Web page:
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801. Wasteful Government Spending


Did you know wasteful spending is built into the chaotic, closed-door way our employees conduct our government business?  Have you ever heard of rollover appropriations?  Government budget directors in various agencies will make sure to spend their entire budget to add credibility to requests for a budget increase, and as a means to argue against budget cuts.  Wasteful rollover-appropriation spending is part of how the taxpayer currently chooses to organize our budgeting: these things are not limited to only certain parts of the bureaucracy.  And it adds up fast.  How hard will it be to trace how much actual inflation is a result of this kind of budgetary inflation?  Everyday Americans who work on budget cycles have experienced these dynamics.  Do thoughtful Americans really think that isn’t and hasn’t been happening all over government, but only in small parts of government?  Some people go as far as saying all of this is normal and ok while denying the other side of the equation.  Attacking the other side’s wealth redistribution policies exclusively will never be a solution.


There is no shortage of waste throughout government.  Various social program qualifications have created a welfare dependency culture that has demonized working families who actually need these programs to feed their kids [only while we are fixing the causes of "serf economics"].  University administrators have given themselves bonuses while charging impoverished students and families a fortune to perpetuate the money-laundering credit-tit.  New and remodeled government buildings are popping up in the place of perfectly fine ones all the time.  Subsidies and grants to foundations and international organizations such as the UN and disaster relief funds are embezzled for private gains and expensive banquets on an increasing scale.  We are the primary subsidizer of the UN, only so its principal bodies can undermine and impede any good work that the organization does.  But does anybody seriously believe that a significantly higher percentage of the waste is limited to the abuse of spending on demand-side economics?  Taxpayers are indirectly subsidizing Walmart, Amazon, and other giant wage-employers everyday through food stamps because they refuse to invest enough profit in adequate compensation.  We are also directly subsidizing the biggest international business buddies of everyone’s favorite politicians just for conducting their normal business: examples like subsidized Monsanto corn in Mexico are endless.  We don't need to jeopardize national security with all of these failing wealth redistribution programs in the first place.  Tracking overall supply-side spending abuse is tricky for similar reasons as with demand-side: the volume of dollars in question, the volume of special interest subsidy laws, systematic errors, insider politicking.  Millions of Americans are receiving tens of thousands of dollars in welfare which adds up after years, and tens of thousands of multibillion dollar businesses are receiving trillions as well.  The nature of business economics does not mean that one can suddenly characterize whether “all businesses” are participating in these wealth-redistribution conflicts of interest or are not.  Obviously, many businesses are, many aren’t, and some have even been caught.  Many of the narrow characterizations I’ve heard from both sides of what is and is not wealth redistribution or what a business is or is not doing behind closed doors are simply impossible to make.  When one tries to breakdown federal spending, both parties can make up their own charts when the truth should not be that hard to find, so I don’t need any charts because I already know that the waste in all parts of the chart need to be cut.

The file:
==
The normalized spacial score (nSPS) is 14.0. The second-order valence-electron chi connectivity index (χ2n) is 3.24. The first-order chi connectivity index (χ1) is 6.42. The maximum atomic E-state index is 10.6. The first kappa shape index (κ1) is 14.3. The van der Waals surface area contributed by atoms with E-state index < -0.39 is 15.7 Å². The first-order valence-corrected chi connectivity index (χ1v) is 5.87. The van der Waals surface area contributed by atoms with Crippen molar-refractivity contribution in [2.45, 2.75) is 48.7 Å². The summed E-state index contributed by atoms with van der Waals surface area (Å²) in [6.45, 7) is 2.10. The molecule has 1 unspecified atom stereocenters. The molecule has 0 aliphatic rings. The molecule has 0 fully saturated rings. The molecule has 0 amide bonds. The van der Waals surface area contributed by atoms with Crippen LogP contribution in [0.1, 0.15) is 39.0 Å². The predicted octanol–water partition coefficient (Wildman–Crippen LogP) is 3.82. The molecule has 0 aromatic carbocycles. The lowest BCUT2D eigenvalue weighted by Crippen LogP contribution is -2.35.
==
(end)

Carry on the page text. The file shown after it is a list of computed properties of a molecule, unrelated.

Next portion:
Taxation is wealth redistribution and wealth redistribution is socialism.  Centralism is characterized by state-control and communism is characterized by social programs.  Some people will try to say that socialism is state-controlled industry, but we already had a word for that.  They will argue that socialism is a less extreme form of communism, but why call less extreme forms of command economy something else?  Not enough of the "serious activists" against these authoritarian forms of government feel a need to publish the power in the words for more and less extreme forms of (free market or free trade) capitalism or (republican or civil) democracy.  Something is suspicious when some of the loudest apparent voices against communism knowingly do not want to call it out explicitly, but instead conflate it with an existing, historical term that may even appear friendly and “social” to those who don't know any better.  “Hahahehe, see we’re not communists, we’re on the RED side.”  The inaccurate polarization of key terms is not limited to the ones above.  Google and other mainstream sources define "fascism" as "a right wing ideology that uses violence to take power" even though nothing about using injustice to take power is characteristically right wing.  The term "liberal" is characterized by any form of radical change and the term "conservative" is characterized by the conserving of whatever given established order/status quo.  Democracy is the direct right to vote, and a republic is government justly instituted by the consent of the governed.  One can have "democracy" without a republic like we do, but there cannot be a republic without legitimate democracy.

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